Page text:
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I've set up Cross-Origin Resource Sharing on a server (Jetty using the CrossOriginFilter) and it works perfectly on IE8 and Firefox. On Chrome, it just ... doesn't.

  $.ajax({ url : crossOriginURL,
    type : "GET",
    error : function(req, message) {
        alert(message);
    },
    dataType :  "json" } );

The error function is invoked, with the helpful message "error". It seems to be making the request, but without any of the headers you'd expect. If the URL is from the same origin, it works fine.

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Malvolio and CuSS are same person? –  Cipi Aug 30 '10 at 12:05
    
No! Of course not! LOL. I had the same problem has him today morning. It was urgent to me to resolve that, so to don't repeat the question, i've bounty on his question, but since I've resolved it now, i had answer it. Sorry for my bad english. –  CuSS Aug 30 '10 at 14:16

4 Answers 4

I have solved my problem this way:

Add this to your PHP Code:

header("Access-Control-Allow-Origin: *");
header("Access-Control-Allow-Credentials: true ");
header("Access-Control-Allow-Methods: OPTIONS, GET, POST");
header("Access-Control-Allow-Headers: Content-Type, Depth, User-Agent, X-File-Size, X-Requested-With, If-Modified-Since, X-File-Name, Cache-Control");

Or add these headers to your response.

Problem: The browsers ask to the server for options before your main request, to check if the site has the option to allow comunication with different origin, and then if yes, they do your POST or GET request.

EDIT: Try this (without your hack) to see if you're receiving data...

$.ajax({ url : crossOriginURL,
    type : "GET",
    error : function(req, message) {
        alert(message);
    },
    success : function(data) {
        alert(data);
    },
    dataType :  "text"} );
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1  
can you mark as right answer please? –  CuSS Sep 1 '10 at 16:38
    
Actually, what finally worked for me is xhr.setRequestHeader('Content-Type', 'text/plain'); –  Malvolio Sep 18 '10 at 19:15
3  
In that case, can you post your own answer and mark THAT as the correct one? (I don't have this particular problem, but I do like to keep the list of unanswered questions clean) –  ssokolow Sep 19 '10 at 5:19
1  
The solution to set the content type to plain didn't work for me (I get an error indicating I can't set that on the request). And I'm not writing my own server service, I'm using another one online (twitter). Is there another solution using JavaScript only? I also tried setting the "origin" to something specific using the same technique as above (setting the request header), but got an error. My code is working just fine in Safari but fails in Chrome, even though all indications are that Chrome supports CORS. –  Elisabeth May 30 '11 at 17:57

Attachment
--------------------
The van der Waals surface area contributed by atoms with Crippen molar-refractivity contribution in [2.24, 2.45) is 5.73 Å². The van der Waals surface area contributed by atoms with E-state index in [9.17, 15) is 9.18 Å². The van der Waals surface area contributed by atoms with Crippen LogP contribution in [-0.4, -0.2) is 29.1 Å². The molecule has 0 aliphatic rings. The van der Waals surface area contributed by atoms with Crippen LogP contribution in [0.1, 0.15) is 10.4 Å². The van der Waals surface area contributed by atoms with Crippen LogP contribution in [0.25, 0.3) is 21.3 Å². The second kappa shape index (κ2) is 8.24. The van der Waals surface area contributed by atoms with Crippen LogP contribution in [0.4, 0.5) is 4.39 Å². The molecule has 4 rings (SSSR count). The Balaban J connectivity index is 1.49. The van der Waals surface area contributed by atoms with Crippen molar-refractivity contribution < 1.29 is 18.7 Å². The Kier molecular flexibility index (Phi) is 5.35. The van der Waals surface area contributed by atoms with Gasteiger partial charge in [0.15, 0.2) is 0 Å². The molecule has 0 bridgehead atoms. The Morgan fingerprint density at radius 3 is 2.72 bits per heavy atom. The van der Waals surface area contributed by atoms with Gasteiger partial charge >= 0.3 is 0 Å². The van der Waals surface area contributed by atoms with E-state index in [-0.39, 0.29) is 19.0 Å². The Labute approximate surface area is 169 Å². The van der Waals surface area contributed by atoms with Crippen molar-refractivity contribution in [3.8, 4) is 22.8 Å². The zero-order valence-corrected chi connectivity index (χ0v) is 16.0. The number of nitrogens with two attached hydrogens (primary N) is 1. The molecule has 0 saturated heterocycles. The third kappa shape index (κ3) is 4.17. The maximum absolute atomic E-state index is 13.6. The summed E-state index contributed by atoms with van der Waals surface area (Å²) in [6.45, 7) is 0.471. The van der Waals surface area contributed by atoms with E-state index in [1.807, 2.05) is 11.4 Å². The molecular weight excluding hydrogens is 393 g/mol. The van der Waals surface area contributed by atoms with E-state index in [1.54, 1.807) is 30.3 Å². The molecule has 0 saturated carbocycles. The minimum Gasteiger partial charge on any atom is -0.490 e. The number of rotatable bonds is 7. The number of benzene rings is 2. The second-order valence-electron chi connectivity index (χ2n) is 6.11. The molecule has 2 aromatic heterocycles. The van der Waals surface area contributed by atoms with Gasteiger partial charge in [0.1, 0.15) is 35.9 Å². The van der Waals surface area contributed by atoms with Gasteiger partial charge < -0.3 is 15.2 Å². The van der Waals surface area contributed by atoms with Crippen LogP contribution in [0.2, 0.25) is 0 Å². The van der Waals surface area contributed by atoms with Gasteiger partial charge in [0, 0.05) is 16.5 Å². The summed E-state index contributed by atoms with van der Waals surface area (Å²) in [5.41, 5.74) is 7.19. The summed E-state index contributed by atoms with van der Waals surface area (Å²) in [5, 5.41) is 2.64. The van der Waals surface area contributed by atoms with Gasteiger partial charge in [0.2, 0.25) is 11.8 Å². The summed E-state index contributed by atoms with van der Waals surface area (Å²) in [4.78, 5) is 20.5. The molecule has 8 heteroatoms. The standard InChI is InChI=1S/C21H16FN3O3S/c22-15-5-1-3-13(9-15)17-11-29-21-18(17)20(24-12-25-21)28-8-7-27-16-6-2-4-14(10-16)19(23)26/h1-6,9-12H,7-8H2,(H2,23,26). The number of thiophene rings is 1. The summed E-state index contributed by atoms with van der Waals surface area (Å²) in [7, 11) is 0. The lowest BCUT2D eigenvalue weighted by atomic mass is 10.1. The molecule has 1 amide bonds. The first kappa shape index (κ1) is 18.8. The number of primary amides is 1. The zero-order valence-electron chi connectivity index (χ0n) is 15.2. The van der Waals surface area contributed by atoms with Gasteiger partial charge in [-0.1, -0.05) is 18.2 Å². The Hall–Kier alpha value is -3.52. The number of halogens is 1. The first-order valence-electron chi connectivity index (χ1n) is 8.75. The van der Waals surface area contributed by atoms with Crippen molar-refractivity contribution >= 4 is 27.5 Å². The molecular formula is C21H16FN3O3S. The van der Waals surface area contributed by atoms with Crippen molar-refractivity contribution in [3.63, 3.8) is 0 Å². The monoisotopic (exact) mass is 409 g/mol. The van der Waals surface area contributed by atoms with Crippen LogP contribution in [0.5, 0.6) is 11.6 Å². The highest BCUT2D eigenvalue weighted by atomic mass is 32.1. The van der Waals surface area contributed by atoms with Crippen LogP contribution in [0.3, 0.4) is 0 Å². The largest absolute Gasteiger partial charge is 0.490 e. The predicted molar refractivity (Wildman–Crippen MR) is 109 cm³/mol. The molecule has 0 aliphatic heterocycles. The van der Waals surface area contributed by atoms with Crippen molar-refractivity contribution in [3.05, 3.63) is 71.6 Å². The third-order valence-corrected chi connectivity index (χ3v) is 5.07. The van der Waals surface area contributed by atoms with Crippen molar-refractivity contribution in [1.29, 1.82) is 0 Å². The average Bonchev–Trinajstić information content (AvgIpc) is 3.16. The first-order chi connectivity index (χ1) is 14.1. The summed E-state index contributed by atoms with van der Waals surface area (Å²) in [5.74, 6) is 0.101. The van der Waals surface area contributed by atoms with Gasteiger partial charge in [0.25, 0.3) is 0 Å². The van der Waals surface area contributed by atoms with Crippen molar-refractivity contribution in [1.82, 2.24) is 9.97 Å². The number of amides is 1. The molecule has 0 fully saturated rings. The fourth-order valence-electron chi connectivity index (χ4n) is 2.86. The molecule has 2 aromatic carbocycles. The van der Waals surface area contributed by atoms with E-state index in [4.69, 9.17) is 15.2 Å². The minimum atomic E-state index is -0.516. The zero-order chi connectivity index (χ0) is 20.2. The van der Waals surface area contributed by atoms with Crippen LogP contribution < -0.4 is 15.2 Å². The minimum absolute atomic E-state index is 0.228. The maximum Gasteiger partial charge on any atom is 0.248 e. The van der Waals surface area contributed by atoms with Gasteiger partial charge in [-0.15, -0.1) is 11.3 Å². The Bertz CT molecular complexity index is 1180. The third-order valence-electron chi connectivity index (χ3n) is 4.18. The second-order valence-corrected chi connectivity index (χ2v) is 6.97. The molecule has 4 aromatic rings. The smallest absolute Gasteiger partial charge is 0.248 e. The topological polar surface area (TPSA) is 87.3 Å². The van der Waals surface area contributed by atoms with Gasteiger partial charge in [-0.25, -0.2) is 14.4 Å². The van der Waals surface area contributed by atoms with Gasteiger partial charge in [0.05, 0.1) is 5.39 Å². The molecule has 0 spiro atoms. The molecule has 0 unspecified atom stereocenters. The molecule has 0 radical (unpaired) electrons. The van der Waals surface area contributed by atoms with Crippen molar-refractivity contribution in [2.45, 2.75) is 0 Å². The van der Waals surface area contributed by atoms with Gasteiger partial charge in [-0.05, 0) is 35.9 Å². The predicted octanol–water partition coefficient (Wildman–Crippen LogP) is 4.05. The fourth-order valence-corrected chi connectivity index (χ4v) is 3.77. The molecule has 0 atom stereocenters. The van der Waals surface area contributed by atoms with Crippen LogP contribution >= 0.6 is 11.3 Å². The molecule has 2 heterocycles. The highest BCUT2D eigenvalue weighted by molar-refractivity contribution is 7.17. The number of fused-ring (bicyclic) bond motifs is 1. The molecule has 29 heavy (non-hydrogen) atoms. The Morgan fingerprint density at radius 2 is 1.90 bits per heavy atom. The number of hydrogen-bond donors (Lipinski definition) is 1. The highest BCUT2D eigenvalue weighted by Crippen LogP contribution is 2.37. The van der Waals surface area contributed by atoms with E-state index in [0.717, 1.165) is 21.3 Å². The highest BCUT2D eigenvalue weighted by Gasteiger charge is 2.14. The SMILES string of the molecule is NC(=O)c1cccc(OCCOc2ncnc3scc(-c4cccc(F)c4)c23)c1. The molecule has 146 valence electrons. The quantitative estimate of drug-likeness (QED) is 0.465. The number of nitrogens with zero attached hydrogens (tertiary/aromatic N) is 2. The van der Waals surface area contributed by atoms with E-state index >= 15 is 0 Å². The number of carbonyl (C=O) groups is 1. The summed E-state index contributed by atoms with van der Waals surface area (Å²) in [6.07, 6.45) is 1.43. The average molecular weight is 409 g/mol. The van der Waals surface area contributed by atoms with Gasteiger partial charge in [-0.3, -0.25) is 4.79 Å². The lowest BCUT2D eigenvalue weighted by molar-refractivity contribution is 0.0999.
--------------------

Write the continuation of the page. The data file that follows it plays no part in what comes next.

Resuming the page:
1  
@CuSS Perfect answer ! I had already included the above said headers at the server side. Still was not able to fetch the headers via AJAX calls. Then i read about the 'Problem: ' part you mentioned in the answer, and it helped me. I was adding header("Access-Control-Allow-Origin: *"); as the 2nd last header. When I changed the order(kept it as the first header), it worked for me. Also I have only set type: 'GET' in the options. Keeping dataType: 'jsonp' doesn't return the header for me, it only returns me the response/data. This may help others who are facing similar issues.Thanx again –  Anish Nair Dec 3 '13 at 7:16
up vote 6 down vote accepted

what finally worked for me is xhr.setRequestHeader('Content-Type', 'text/plain');

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3  
To explain this a bit more fully, using "raw" data like this avoids the preflighting that is more common with CORS. Since there's no pre-flight, there's no access control checks, which avoids the entire issue. +1 –  Richard Sep 25 '13 at 14:21

It looks like the original poster may have resolved their issue, but for anyone having the same issue as commentor Elisabeth, I believe the problem may be that Chrome refuses to set a an Origin header for a CORS request if you are running the request from a local file. It won't even let you explicitly override the Origin header. This causes the server to see "Origin: null", which results in a 403 in most cases. Firefox apparently has no such constraint, as I've found after much hair-pulling.

If you absolutely need to use Chrome in this case, you can resolve your issue by running a webserver locally and always accessing your file via http: instead of via file:.

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1  
A less intrusive (albeit temporary) resolution can be obtained by running Chrome with cross-origin security turned off: path/to/chrome --disable-web-security. Warning: if you continue to use unsecured Chrome for your regular browsing, either nothing will happen or your bank account will be hacked, so good luck with that. –  Malvolio Oct 31 '12 at 19:43

CORS will work in chrome. Just use chrome is safe-mode, i.e., use disable security settings. Google it about it, or you can even start from command line also.

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4  
That isn't a good solution because (a) it's inherently un-safe, (b) it requires the user to stop Chrome and then restart it before my site will work, and (c) I needed the solution three years ago! –  Malvolio May 28 '13 at 15:40

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